DUBAI: A giant container ship ran aground in the Suez Canal after a gust of wind blew it off course, the vessel’s operator said on Wednesday (Mar 24), bringing marine traffic to a halt along one of the world’s busiest trade routes.

DUBAI: A giant container ship ran aground in the Suez Canal after a gust of wind blew it off course, the vessel’s operator said on Wednesday (Mar 24), bringing marine traffic to a halt along one of the world’s busiest trade routes.
Traffic on the narrow waterway dividing continental Africa from the Sinai Peninsula stopped on Tuesday after the MV Ever Given got stuck.
Advertisement
Advertisement
The MV Ever Given is a 400m-long and 59m-wide Panama-flagged container ship, with its owner listed in Japan.
Taiwan’s Evergreen Marine Corp, which is leasing the vessel under a time charter, said the shipowner informed it that the ship “was suspected of being hit by a sudden strong wind, causing the hull to deviate from waterway and accidentally hit the bottom and run aground”.
“The company has urged the shipowner to report the cause of the incident and has been in discussions with relevant parties including the canal management authority to assist the ship as soon as possible.”
Advertisement
Advertisement
The Ever Given’s bow was touching the canal’s eastern wall, while its stern looked lodged against its western wall, according to satellite data from MarineTraffic.com.
“Tug boats are currently trying to re-float the vessel,” Leth Agencies, which provides crossing services to clients using the canal, said on Twitter.
TRAFFIC JAM OF VESSELS
Bloomberg reported the incident had caused a build-up of more than 100 ships seeking to transit the canal.
Advertisement
Instagram user Julianne Cona posted a photo of the grounded ship from the Maersk Denver, now also stuck behind the Ever Given.
“Ship in front of us ran aground while going through the canal and is now stuck sideways,” she wrote. “Looks like we might be here for a little bit.”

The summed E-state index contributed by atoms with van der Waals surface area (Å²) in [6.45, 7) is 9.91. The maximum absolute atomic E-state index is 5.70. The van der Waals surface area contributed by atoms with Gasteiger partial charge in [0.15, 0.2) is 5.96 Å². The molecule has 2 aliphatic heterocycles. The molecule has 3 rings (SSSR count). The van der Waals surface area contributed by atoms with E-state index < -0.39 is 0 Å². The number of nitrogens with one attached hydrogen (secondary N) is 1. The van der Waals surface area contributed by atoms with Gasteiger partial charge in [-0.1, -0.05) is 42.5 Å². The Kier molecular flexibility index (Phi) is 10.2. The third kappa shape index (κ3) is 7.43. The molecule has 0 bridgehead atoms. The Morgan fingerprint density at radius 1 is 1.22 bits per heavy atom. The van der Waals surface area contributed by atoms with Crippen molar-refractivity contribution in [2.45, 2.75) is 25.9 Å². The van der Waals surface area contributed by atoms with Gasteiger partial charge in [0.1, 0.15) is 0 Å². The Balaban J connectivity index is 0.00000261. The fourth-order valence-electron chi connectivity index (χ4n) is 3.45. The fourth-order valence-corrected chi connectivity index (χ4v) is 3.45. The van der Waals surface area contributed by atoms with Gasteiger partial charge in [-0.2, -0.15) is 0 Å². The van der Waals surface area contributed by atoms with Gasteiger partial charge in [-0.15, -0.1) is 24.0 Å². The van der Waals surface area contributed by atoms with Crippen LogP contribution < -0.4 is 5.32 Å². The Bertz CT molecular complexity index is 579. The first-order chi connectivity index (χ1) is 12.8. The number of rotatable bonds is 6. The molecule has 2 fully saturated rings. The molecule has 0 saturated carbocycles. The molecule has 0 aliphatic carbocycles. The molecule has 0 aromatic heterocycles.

More than 150 years old, the Suez Canal is one of the world’s most important trade routes, providing passage for 10 per cent of all international maritime trade.
Nearly 19,000 ships passed through it last year with a total tonnage of 1.17 billion, according to the Suez Canal Authority (SCA).
Canal authorities could not be immediately reached early on Wednesday. The ship appeared to be stuck about 6km north of the southerly mouth of the canal near the city of Suez.
Cargo ships and oil tankers appeared to be lining up at the southern end of the Suez Canal, waiting to be able to pass through the waterway to the Mediterranean Sea, according to MarineTraffic data.
A United Nations database listed the Ever Given as being owned by Shoei Kisen KK, a ship-leasing firm based in Imabari, Japan. The firm could not be immediately reached for comment on Wednesday. The ship had listed its destination as Rotterdam in the Netherlands prior to getting stuck in the canal.
Opened in 1869, the Suez Canal provides a crucial link for oil, natural gas and cargo being shipping from East to West. Around 10 per cent of the world’s trade flows through the waterway and it remains one of Egypt’s top foreign currency earners.
In 2015, the government of President Abdel-Fattah el-Sissi completed a major expansion of the canal, allowing it to accommodate the worlds largest vessels.
Egyptian authorities are yet to comment on the incident.